One Water: Cutting Costs and Protecting Our Aquifers
Language. Strategies. Practices.
FRIDAY, FEBRUARY 14, 2020
Wimberley Community Center
Language. Strategies. Practices.
Wimberley Community Center
The least expensive water is the water we already have. Communities can build water resilience through creative and thoughtful use of groundwater, surface water, rainwater, storm water, and wastewater. At this event, hear the latest success stories, learn from Texas water experts, and identify new collaborators. There’s not a minute to lose. Please join us.
Those who want to learn current language and new strategies for wise water use and conservation: advocates, community administrators, elected officials, planners, volunteers.
Your registration is underwritten by the Jacob & Terese Hershey Foundation. Registration is limited, so sign up now to join us.
Executive Director, Wimberley Valley Watershed Association
David Baker visited the cypress lined banks of the Medina River twenty eight years ago and fell in love with the Texas Hill Country. He vowed to make this special region his home and has lived in Wimberley, Texas at Jacob’s Well Spring since 1988. David is an artist and land steward who has two children, Jacob and Jessica, who grew up swimming in the ice cold spring water coming from deep within the earth at Jacob’s Well, the second longest underwater cave in Texas. He built a magical sculptural home on the site of an old barn on the property and established a beautiful preserve and nature retreat to share this sacred site with the community and the people of Texas. He has become an environmental educator and advocate along with his wife, Ellen, who has an acupuncture and healing practice in Austin and manages the Retreat at Jacob’s Well with David.
David grew up in Kansas City, Missouri and began studying art and design in 1977. He won a football scholarship to the University of Missouri at Columbia & later went on to study painting and sculpture at the Kansas City Art Institute.
In 1990, David acquired twenty five acres at Jacob’s Well with a dream of unifying the fragmented parcels around the Well into a single preserve.
David founded the Wimberley Valley Watershed Association in the spring of 1996 to protect the quality and quantity of water in Cypress Creek and the Blanco River and now serves as the Executive Director of the nonprofit organization.
David has served as Vice President of Hays Trinity Groundwater Conservation District, was a founding board member of the Hill Country Land Trust and Greater Edwards Aquifer Alliance, and served for eight years on board of the Hill Country Alliance. David was honored by the State of Texas as the individual winner of the Texas Environmental Excellence Award in 2011.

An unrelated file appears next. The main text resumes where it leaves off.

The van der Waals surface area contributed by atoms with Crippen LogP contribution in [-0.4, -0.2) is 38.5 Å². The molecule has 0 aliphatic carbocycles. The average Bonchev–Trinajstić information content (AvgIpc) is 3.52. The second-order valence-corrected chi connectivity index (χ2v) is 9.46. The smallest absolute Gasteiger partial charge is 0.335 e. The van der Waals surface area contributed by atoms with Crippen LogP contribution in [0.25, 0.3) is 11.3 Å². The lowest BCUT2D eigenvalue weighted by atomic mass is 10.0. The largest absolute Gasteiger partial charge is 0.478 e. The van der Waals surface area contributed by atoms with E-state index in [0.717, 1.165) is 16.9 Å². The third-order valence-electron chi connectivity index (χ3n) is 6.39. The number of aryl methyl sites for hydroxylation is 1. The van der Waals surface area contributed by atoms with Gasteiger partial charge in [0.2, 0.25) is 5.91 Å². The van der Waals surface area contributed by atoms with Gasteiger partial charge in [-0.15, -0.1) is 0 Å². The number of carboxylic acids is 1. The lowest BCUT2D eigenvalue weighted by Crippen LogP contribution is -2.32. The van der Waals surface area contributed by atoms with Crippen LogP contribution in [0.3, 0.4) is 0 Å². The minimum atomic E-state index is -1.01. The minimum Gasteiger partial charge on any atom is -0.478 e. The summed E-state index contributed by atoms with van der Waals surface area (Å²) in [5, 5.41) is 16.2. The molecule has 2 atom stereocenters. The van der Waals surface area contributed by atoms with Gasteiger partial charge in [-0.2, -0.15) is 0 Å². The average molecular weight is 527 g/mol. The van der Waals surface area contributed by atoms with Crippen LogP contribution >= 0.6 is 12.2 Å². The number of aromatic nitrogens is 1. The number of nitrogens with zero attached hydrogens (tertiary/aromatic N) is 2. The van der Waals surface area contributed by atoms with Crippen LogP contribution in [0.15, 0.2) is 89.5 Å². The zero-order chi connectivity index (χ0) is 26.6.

David and Ellen have created a space at Jacob’s Well that invites people to experience the healing power of nature and art and to discover the deep desire for authentic living. To experience the Retreat at Jacob’s Well is to reflect, remember and renew our connection to ourselves, the land, the water, and our essential role to care for the earth.
Through his passion for the preservation of Wimberley’s watersheds and the bio-diversity of the Texas Hill Country, David has focused on restoring the artesian springs that feed Cypress Creek and the Blanco River watersheds and has brought together the community to permanently preserve over one hundred acres surrounding Jacob’s Well, the primary source of Cypress Creek. Much of land surrounding the spring was slated for high density development and after years of litigation and negotiation the land is now permanently protected.
In 2005, the WVWA purchased and began restoring 120 parcels of land around the spring and has in the last seven years removed over four acres of impervious cover around the iconic Jacob’s Well. In addition, David and WVWA worked with Hays County, conservation partners, and local elected officials to forward a successful 30 million dollar Parks and Open Space Bond initiative in 2007. Through this partnership, Jacob’s Well Spring is now owned by Hays County and the preserve, known as Jacob’s Well Natural Area, is now protected with a conservation easement held by the Nature Conservancy and Save Our Springs Alliance.
The WVWA continues to work with local stakeholders and the Meadows Center for Water and the Environment to establish a Watershed Protection Plan for Cypress Creek and the aquifer recharge areas that feed Jacob’s Well. The innovative plan is the first watershed protection plan in Texas to integrate a groundwater protection component along with best management practices and incentives for water quality protection.
The WVWA works locally and regionally as a catalyst to conserve land and establish policies that protect water, aquifer recharge, wildlife habitat, and establish open space and park lands for private landowners, residents and visitors to the region. The WVWA conducts scientific studies and water quality monitoring in partnership with the Guadalupe Blanco River Authority for the Texas Clean Rivers Program. The organization also engages local partners and volunteers to provide environmental education for local youth and participates in regional water policy planning, advocacy and conservation based initiatives. The WVWA has recently launched the Center for Sustainable Living Project to promote the art and science of sustainable living to fulfill the uplifting promise of community health and prosperity through environmental responsibility.
Hays County Judge
Judge Ruben Becerra, a long-time resident of San Marcos, is the first Latino Hays County Judge in its 170-year history. Judge Becerra has served on the San Marcos Planning and Zoning Commission, Art Commission, Parks and Recreation Board, San Marcos CISD Bond Oversight Committee, San Marcos Centro Cultural Hispano de San Marcos, Gary Job Corps Community Relations Council, San Marcos Chamber of Commerce, and Texas Bobcat Athletic Foundation.